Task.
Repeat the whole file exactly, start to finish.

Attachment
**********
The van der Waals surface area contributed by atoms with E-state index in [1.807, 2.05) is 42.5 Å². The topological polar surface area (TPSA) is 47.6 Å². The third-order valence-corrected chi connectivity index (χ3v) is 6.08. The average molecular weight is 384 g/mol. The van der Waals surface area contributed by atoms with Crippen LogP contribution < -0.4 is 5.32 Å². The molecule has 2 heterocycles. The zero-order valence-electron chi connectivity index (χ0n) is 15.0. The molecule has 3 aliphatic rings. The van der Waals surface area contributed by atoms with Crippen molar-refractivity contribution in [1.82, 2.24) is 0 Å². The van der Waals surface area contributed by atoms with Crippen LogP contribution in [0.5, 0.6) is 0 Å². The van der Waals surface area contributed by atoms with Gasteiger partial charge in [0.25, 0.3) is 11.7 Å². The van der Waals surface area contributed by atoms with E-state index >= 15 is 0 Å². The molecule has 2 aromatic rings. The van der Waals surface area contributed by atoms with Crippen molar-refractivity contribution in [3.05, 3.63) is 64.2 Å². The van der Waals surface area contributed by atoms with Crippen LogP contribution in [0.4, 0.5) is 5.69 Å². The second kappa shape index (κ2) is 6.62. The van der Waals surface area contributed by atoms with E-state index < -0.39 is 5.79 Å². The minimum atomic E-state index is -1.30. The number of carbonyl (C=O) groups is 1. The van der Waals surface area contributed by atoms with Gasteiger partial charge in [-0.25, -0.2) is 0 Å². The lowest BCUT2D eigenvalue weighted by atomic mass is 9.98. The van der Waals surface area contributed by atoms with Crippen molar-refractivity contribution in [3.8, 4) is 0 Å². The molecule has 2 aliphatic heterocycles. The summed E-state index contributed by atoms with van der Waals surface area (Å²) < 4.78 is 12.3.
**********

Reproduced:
The van der Waals surface area contributed by atoms with E-state index in [1.807, 2.05) is 42.5 Å². The topological polar surface area (TPSA) is 47.6 Å². The third-order valence-corrected chi connectivity index (χ3v) is 6.08. The average molecular weight is 384 g/mol. The van der Waals surface area contributed by atoms with Crippen LogP contribution < -0.4 is 5.32 Å². The molecule has 2 heterocycles. The zero-order valence-electron chi connectivity index (χ0n) is 15.0. The molecule has 3 aliphatic rings. The van der Waals surface area contributed by atoms with Crippen molar-refractivity contribution in [1.82, 2.24) is 0 Å². The van der Waals surface area contributed by atoms with Crippen LogP contribution in [0.5, 0.6) is 0 Å². The van der Waals surface area contributed by atoms with Gasteiger partial charge in [0.25, 0.3) is 11.7 Å². The van der Waals surface area contributed by atoms with E-state index >= 15 is 0 Å². The molecule has 2 aromatic rings. The van der Waals surface area contributed by atoms with Crippen molar-refractivity contribution in [3.05, 3.63) is 64.2 Å². The van der Waals surface area contributed by atoms with Crippen LogP contribution in [0.4, 0.5) is 5.69 Å². The second kappa shape index (κ2) is 6.62. The van der Waals surface area contributed by atoms with E-state index < -0.39 is 5.79 Å². The minimum atomic E-state index is -1.30. The number of carbonyl (C=O) groups is 1. The van der Waals surface area contributed by atoms with Gasteiger partial charge in [-0.25, -0.2) is 0 Å². The lowest BCUT2D eigenvalue weighted by atomic mass is 9.98. The van der Waals surface area contributed by atoms with Crippen molar-refractivity contribution in [3.8, 4) is 0 Å². The molecule has 2 aliphatic heterocycles. The summed E-state index contributed by atoms with van der Waals surface area (Å²) < 4.78 is 12.3.